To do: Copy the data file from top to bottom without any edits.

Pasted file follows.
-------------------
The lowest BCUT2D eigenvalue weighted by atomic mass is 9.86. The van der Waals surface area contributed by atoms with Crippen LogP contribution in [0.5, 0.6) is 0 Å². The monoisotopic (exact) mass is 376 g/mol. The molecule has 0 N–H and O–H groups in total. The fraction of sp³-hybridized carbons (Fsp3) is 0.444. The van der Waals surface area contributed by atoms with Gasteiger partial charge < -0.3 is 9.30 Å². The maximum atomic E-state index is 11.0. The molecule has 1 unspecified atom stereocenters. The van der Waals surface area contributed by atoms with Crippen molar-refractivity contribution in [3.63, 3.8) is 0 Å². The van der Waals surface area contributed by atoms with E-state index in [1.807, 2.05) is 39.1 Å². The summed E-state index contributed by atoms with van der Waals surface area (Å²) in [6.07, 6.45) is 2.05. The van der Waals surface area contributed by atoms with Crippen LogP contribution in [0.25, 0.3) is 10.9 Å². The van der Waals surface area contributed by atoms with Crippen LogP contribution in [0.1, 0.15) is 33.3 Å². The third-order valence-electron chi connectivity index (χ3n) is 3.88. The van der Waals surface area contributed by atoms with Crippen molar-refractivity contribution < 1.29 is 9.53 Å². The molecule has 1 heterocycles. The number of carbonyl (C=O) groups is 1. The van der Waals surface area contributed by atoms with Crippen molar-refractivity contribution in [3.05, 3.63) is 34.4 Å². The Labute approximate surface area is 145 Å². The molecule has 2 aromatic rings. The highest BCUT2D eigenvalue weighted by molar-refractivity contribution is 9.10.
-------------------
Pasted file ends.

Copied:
The lowest BCUT2D eigenvalue weighted by atomic mass is 9.86. The van der Waals surface area contributed by atoms with Crippen LogP contribution in [0.5, 0.6) is 0 Å². The monoisotopic (exact) mass is 376 g/mol. The molecule has 0 N–H and O–H groups in total. The fraction of sp³-hybridized carbons (Fsp3) is 0.444. The van der Waals surface area contributed by atoms with Gasteiger partial charge < -0.3 is 9.30 Å². The maximum atomic E-state index is 11.0. The molecule has 1 unspecified atom stereocenters. The van der Waals surface area contributed by atoms with Crippen molar-refractivity contribution in [3.63, 3.8) is 0 Å². The van der Waals surface area contributed by atoms with E-state index in [1.807, 2.05) is 39.1 Å². The summed E-state index contributed by atoms with van der Waals surface area (Å²) in [6.07, 6.45) is 2.05. The van der Waals surface area contributed by atoms with Crippen LogP contribution in [0.25, 0.3) is 10.9 Å². The van der Waals surface area contributed by atoms with Crippen LogP contribution in [0.1, 0.15) is 33.3 Å². The third-order valence-electron chi connectivity index (χ3n) is 3.88. The van der Waals surface area contributed by atoms with Crippen molar-refractivity contribution < 1.29 is 9.53 Å². The molecule has 1 heterocycles. The number of carbonyl (C=O) groups is 1. The van der Waals surface area contributed by atoms with Crippen molar-refractivity contribution in [3.05, 3.63) is 34.4 Å². The Labute approximate surface area is 145 Å². The molecule has 2 aromatic rings. The highest BCUT2D eigenvalue weighted by molar-refractivity contribution is 9.10.